New Jersey Congresswoman Calls Out 'Atrocious Greed' of Jeff Bezos as Amazon Profits During Coronavirus
By: Jason Lemon (Newsweek)
Representative Bonnie Watson Coleman strongly criticized Amazon and its CEO Jeff Bezos, sharing a report about how the multinational company plans to end hazard pay for employees after the end of May amid the ongoing coronavirus pandemic.
In March, the company announced it would be increasing hourly pay and overtime wages temporarily during the pandemic, as its warehouse employees were deemed essential. However, the company plans to end that extra pay after May 30.
"Jeff Bezos is expected to become the 1st trillionaire as he consolidates the retail market during coronavirus," Watson Coleman, a New Jersey Democrat, tweeted on Wednesday evening. She shared a link to an article reporting on Amazon's plans to cut the hazard pay.
"Now Amazon is telling its workers (who have faced significant risk) that it'll be ending their hazard pay at the end of MAY!" the congresswoman added. "Atrocious greed."
Jeff Bezos is expected to become the 1st trillionaire as he consolidates the retail market during coronavirus.
Now Amazon is telling its workers (who have faced significant risk) that it'll be ending their hazard pay at the end of MAY!
— Rep. Bonnie Watson Coleman (@RepBonnie) May 13, 2020
Rachael Lighty, an Amazon spokesperson, reiterated to Newsweek in an email that the company had extended the increased hourly pay through May 30.
"We are also extending double overtime pay in the U.S. and Canada. These extensions increase our total investment in pay during COVID-19 to nearly $800 million for our hourly employees and partners," Lighty said.
"In addition, we are providing flexibility with leave of absence options, including expanding the policy to cover COVID-19 circumstances, such as high-risk individuals or school closures. We continue to see heavy demand during this difficult time and the team is doing incredible work for our customers and the community," she added.
A company spokesperson previously told CNBC about the end of the hazard pay.
"We are grateful to associates supporting customers during a time of increased demand, and are returning to our regular pay and overtime wages at the end of the month," they said.
Amazon originally announced the temporary pay increase on March 16 and later extended it until May 16. It was then extended again through the end of the month. The news that the hazard pay would end was first reported by Vox's Recode.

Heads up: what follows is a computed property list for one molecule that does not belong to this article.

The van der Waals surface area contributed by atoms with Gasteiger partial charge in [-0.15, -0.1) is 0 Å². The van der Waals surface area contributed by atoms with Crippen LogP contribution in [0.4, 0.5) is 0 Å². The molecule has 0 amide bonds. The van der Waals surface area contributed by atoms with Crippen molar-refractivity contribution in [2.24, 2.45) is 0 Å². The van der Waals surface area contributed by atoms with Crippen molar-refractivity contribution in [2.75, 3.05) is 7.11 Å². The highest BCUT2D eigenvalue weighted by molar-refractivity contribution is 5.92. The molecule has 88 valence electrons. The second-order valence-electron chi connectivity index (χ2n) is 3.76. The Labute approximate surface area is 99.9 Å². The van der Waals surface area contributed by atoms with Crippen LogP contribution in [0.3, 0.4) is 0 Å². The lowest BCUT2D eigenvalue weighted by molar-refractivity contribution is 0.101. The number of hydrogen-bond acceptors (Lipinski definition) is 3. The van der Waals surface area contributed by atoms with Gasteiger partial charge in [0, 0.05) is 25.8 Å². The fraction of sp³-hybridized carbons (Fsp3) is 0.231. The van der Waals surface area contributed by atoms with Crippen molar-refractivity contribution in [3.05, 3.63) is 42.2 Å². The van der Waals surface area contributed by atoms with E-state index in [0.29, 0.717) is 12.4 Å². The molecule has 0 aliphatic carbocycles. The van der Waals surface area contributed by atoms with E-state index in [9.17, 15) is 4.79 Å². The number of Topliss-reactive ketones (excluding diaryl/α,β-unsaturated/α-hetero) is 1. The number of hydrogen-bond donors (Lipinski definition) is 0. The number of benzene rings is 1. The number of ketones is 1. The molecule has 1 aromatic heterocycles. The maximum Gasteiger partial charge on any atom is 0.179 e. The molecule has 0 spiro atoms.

"We're going to do one more extension on it and push it out until the end of the month," Dave Clark, Amazon's senior vice president of worldwide operations, told the news site.
"We continue to see incredible demand from customers right now and ... our team's response in coming back to work has been really great as well," Clark added. "We think it's the right thing for employees and the right thing for customers to keep it on for a couple of weeks."
Amazon CEO Jeff Bezos speaks at the the 70th International Astronautical Congress at the Walter E. Washington Convention Center in Washington, D.C. on October 22, 2019MANDEL NGAN/AFP/Getty
Bezos and Amazon have faced criticism for years. While Bezos has become the richest man in the world, with an estimated net worth of $143 billion according to Bloomberg, many have criticized the relatively low wages and working conditions faced by Amazon warehouse employees. During the novel coronavirus pandemic, some of these workers have organized strikes due to concerns about their own health and safety.
A new analysis by Comparisun, a company that allows firms to compare different business products, shows that Bezos is on track to become the world's first trillionaire. According to analysis, the Amazon CEO's net worth grew by about 34 percent over the past five years. Already Bezos has seen his fortune surge by more than $28 billion since last year.
This article has been updated with a statement from an Amazon spokesperson.